*Only Not as Funny, But Still Surprisingly Effective

Movie Review: Booksmart

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R |

Director: Olivia Wilde

by Jason Koenigsberg

The headline for this article kind of says it all. Booksmart is not bad, but it’s not Superbad (2007) which it is trying to be. It ends up being a less funny but very poignant update of Superbad and that is not an easy thing to accomplish. Especially considering it was directed by Olivia Wilde, an actress making her feature directorial debut and she shows a lot of skill, as well as confidence and promise. 

The opening shot is the back of a girl, (Molly, the main character) as she listens to a woman’s voice giving inspirational advice. We see images of important women in politics and then a close up of our main characters face. Then it jumps right to some profanity for shock laughs which might have been funny if it had not been ruined in the red band trailers for the film. The similarities between Booksmart and Superbad are abundant and obvious. Stating them now would be wise to avoid redundancies later on. They both take place on the last day of high school and involve seniors trying to get to a party with the cool kids. They both involve a pair of best friends that are misfits but easy to relate to and the strains that their friendship goes through. They both want to hook up with people at the party where their friendship is tested, one friend is more extroverted the other more introverted and both films involve the introvert revealing a big secret they were keeping from their best friend about their college decision that could alter their friendship.

Now that that is out of the way, Booksmart works surprisingly well considering it is the equivalent of the female Ghostbusters version of that film because even though it is not funnier than Superbad, it is so well directed, edited, and acted that throughout the entire second hour it really turns into its own film and a strong coming of age movie. It updates Superbad and feminizes it in a way that makes it a smart comedy of its decade.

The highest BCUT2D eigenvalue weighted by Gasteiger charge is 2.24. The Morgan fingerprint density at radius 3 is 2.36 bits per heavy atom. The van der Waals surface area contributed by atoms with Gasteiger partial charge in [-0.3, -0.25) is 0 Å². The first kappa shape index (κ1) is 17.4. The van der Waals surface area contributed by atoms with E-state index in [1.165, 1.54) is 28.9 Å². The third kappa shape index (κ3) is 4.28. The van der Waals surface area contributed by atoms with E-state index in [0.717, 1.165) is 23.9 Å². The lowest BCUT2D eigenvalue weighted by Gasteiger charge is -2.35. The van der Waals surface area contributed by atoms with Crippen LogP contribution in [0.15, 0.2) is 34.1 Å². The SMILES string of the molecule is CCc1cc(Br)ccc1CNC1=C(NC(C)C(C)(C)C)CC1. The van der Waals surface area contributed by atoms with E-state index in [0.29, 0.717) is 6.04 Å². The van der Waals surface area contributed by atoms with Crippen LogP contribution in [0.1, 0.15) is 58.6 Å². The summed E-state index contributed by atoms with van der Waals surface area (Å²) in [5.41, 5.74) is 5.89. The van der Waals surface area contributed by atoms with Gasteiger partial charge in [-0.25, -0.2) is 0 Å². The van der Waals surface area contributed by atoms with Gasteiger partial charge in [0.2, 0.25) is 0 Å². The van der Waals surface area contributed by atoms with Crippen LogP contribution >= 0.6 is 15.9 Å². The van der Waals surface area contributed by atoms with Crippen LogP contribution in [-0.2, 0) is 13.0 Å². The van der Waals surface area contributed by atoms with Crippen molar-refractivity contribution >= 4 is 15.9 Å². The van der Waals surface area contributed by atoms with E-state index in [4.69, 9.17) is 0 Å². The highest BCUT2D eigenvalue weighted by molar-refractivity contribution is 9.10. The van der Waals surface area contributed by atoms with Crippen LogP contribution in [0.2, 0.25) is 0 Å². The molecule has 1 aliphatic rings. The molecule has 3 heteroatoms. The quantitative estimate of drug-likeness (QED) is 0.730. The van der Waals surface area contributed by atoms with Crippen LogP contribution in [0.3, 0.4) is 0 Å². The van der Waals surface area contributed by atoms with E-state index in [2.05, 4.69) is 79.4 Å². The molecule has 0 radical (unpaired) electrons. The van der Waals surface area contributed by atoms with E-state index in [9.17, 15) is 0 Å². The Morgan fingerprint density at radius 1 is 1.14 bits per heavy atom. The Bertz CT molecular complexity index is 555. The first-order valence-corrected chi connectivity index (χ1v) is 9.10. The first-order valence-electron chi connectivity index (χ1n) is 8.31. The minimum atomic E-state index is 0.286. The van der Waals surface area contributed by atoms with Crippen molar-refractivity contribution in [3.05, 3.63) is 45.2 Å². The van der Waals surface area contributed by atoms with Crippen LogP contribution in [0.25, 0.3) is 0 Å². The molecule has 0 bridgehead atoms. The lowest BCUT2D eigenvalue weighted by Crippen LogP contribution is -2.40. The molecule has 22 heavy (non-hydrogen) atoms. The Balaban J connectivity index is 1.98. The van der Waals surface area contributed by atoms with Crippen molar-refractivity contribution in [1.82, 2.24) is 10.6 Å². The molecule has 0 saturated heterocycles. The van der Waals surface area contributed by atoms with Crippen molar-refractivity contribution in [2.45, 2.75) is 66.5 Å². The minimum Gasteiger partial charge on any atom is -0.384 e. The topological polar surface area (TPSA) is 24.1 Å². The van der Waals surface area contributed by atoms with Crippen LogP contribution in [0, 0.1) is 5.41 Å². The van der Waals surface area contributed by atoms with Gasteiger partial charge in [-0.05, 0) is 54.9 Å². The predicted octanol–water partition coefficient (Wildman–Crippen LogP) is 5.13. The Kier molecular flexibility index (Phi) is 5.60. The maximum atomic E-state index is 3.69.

The two main actresses always feel natural and come across as real people even when the dialogue hinders that because it is going for a traditional comedic formula. A lot of the early blatant jokes fall flat but there are clever moments and dialogue that work throughout. Booksmart also has subtle details about high school class structure and how students socioeconomic status impacts their place on the social hierarchy. These are moments where Olivia Wilde shines as a director overcoming the flaws of the screenplay and making this movie more than just a basic teen party comedy retread. Also, her use of music choices and the way the music is edited with the cinematography is very well done. She selects great songs for the right moments as well making a lot of the edits feel seamless and intoxicating. One would certainly hope that this carries over into her next film. She shows so much promise with her debut it is exciting to think about her sophomore film. There is a beautifully shot argument between the two best friends at a party that not only serves as a brilliant revealing moment for these two main characters but also captures teenage society and the teenage mentality of 2019. The perfect example of showing how Booksmart updates the teen-party subgenre. 

This movie ultimately is a story about sisterhood and the strong bond of friendship we form in high school before going off to college. Throughout Booksmart the audience will be able to tell it was written and directed by women with subtle emotional cues through lines in the script, ways that it was shot and how it centers on the women and their struggles, never the men and their viewpoint of the women. Earlier this month I complained about the movie Long Shot and how that was just a liberal male fantasy about a beautiful woman falling for an unconventional looking man and how they would never make a movie about the opposite. Well with Booksmart I guess I got what I asked for. 



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